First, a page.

$Dy has been around for decades and has gained attention in the work of Cronbach & Gleser (1957), Schmidt & Hunter (1978), and Landy, Farr and Jacobs (1982). It can be estimated by surveying knowledgeable individuals about the impact of performance on a job or by simply using 40% of salary as recommended by Schmidt & Hunter. In our work, we have used both and found that 40% does a pretty good job of estimating. However, many jobs have $Dy’s that are significantly lower, and even more are significantly higher. Using both a survey and the 40% rule will give greater confidence in the estimate.
In 1995, we launched a program for selecting bus operators (PSI’s Bus Operator Selection System, BOSS). Over these many years, the program has operated in about 40 different bus properties across the country and tested about 300,000 job candidates. In 1996, our initial work was presented in a paper (Jacobs, Conte, Day, Silva & Harris) including a utility analysis documenting the dollar-based benefits of using BOSS. Two major costs in bus operations are operator absence and accidents. We were able to find BOSS-identified individuals who had high levels of absence and could reduce the occurrence of accidents. Specifically, we found those who scored more favorably on BOSS had about 7.5 fewer days of absence each year, and for every 100 operators, 16 fewer accidents annually. With these improvements in critical, cost-related outcomes (in 1995, when the research was done, a day of absence was calculated at $140 and an accident averaged $15,000), we were able to calculate the utility of BOSS. The article shows a potential cost savings of $558,000 for a city hiring 100 bus operators each year against a cost for BOSS of under $20,000.
In another study of project managers, we found even larger utilities for implementing an assessment center for project manager development. In this work, we looked at the cost of developing and implementing the center, estimated at about $1,000,000 in year one ($250,000/year in subsequent years) and a potential performance improvement of $14,000,000. In this work, we found it interesting that estimates of $Dy indicated that poor performance costs the organization about twice as much as good performance added to the bottom line. One implication here is that it may very well be, for some jobs, more important to improve poor performance than it is to try and enhance the performance of those who are already “good enough.” Related to this conclusion is that avoiding bad hires or placements can be more important than searching for the very best. Using cost-benefit thinking helps us fine tune our ability to add value to organizations.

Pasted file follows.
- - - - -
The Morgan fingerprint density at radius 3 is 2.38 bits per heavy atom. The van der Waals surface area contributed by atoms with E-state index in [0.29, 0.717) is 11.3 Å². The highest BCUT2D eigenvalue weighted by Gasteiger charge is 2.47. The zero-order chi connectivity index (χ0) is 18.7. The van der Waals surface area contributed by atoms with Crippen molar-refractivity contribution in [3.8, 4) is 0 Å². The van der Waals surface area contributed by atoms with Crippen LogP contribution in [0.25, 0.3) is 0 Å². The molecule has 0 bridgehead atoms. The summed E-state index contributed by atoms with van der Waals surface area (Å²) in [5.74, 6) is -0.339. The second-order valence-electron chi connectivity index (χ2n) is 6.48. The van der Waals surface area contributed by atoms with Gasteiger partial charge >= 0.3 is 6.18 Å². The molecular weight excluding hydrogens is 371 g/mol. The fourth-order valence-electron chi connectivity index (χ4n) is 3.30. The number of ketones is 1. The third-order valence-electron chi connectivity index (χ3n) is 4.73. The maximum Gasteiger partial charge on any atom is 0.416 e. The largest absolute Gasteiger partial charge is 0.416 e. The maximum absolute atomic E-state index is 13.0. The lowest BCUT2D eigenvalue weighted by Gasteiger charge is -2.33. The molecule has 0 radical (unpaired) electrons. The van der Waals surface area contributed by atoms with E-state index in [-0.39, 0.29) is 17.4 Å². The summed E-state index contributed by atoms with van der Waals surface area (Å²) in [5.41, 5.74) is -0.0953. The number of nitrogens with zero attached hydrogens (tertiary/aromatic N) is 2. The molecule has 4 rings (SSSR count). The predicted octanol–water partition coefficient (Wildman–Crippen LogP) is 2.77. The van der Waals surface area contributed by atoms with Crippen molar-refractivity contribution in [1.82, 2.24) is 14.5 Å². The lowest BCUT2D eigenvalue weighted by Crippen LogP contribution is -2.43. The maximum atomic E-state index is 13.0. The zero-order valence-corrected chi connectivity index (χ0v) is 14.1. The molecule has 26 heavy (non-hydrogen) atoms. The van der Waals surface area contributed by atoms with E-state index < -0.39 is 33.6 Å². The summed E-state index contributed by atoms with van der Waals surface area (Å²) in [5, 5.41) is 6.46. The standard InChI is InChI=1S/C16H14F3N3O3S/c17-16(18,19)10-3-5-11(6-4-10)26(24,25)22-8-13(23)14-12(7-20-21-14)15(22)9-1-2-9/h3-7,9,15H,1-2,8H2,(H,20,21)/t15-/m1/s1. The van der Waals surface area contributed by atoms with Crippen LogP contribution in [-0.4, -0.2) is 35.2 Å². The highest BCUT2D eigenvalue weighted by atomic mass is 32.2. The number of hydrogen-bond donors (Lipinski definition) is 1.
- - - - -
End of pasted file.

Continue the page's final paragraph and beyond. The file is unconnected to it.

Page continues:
Another interesting feature of this approach is that we can use the formulas in what is labeled a “break-even” analysis. Here, we set the outcome to zero and then solve for what level of improvement is necessary for the benefits to offset the costs. If that improvement is viewed as highly likely to happen and even be exceeded, the program enjoys a positive utility.
The Utility/ROI/Cost-Benefit approach is a very important blending of data with logic resulting in information that can aid organizational decision makers. This is not new to businesses, as marketing departments have made this type of argument for decades when it comes to supporting an advertising campaign and how that will drive sales. The sales, in turn, result in profit that can be used to offset the costs of advertising. Similarly, those in manufacturing organizations have used this approach when arguing for new equipment that will make production more effective. That effectiveness results in more product that offsets equipment costs. HR professionals are now harnessing this type of thinking to justify creating and implementing improvement programs. In future blogs, we will be presenting more information on this approach by highlighting programs we have brought to our clients.